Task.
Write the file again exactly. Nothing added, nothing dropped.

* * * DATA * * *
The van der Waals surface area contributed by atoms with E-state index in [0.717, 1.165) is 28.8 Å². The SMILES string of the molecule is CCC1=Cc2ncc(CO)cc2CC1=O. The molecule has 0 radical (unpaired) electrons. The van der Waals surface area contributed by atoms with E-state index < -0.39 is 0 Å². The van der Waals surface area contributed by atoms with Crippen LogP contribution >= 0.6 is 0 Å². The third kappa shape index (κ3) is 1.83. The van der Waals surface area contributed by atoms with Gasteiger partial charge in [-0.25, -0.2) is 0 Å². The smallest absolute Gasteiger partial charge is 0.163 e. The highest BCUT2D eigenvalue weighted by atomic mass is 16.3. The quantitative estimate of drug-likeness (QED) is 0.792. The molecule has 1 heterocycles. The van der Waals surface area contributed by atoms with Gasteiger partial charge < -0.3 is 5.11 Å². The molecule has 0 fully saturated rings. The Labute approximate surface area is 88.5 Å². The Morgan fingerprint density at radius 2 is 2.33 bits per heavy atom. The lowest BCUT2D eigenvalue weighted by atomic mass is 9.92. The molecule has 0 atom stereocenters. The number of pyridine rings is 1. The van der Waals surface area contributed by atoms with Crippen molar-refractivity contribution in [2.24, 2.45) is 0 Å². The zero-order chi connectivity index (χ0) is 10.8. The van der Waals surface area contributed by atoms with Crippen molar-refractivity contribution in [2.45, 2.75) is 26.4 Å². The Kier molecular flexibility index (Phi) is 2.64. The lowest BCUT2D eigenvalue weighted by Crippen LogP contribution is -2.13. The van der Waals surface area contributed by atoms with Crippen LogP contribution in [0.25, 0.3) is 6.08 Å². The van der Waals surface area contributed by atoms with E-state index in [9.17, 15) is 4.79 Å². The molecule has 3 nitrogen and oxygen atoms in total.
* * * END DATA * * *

The van der Waals surface area contributed by atoms with E-state index in [0.717, 1.165) is 28.8 Å². The SMILES string of the molecule is CCC1=Cc2ncc(CO)cc2CC1=O. The molecule has 0 radical (unpaired) electrons. The van der Waals surface area contributed by atoms with E-state index < -0.39 is 0 Å². The van der Waals surface area contributed by atoms with Crippen LogP contribution >= 0.6 is 0 Å². The third kappa shape index (κ3) is 1.83. The van der Waals surface area contributed by atoms with Gasteiger partial charge in [-0.25, -0.2) is 0 Å². The smallest absolute Gasteiger partial charge is 0.163 e. The highest BCUT2D eigenvalue weighted by atomic mass is 16.3. The quantitative estimate of drug-likeness (QED) is 0.792. The molecule has 1 heterocycles. The van der Waals surface area contributed by atoms with Gasteiger partial charge < -0.3 is 5.11 Å². The molecule has 0 fully saturated rings. The Labute approximate surface area is 88.5 Å². The Morgan fingerprint density at radius 2 is 2.33 bits per heavy atom. The lowest BCUT2D eigenvalue weighted by atomic mass is 9.92. The molecule has 0 atom stereocenters. The number of pyridine rings is 1. The van der Waals surface area contributed by atoms with Crippen molar-refractivity contribution in [2.24, 2.45) is 0 Å². The zero-order chi connectivity index (χ0) is 10.8. The van der Waals surface area contributed by atoms with Crippen molar-refractivity contribution in [2.45, 2.75) is 26.4 Å². The Kier molecular flexibility index (Phi) is 2.64. The lowest BCUT2D eigenvalue weighted by Crippen LogP contribution is -2.13. The van der Waals surface area contributed by atoms with Crippen LogP contribution in [0.25, 0.3) is 6.08 Å². The van der Waals surface area contributed by atoms with E-state index in [9.17, 15) is 4.79 Å². The molecule has 3 nitrogen and oxygen atoms in total.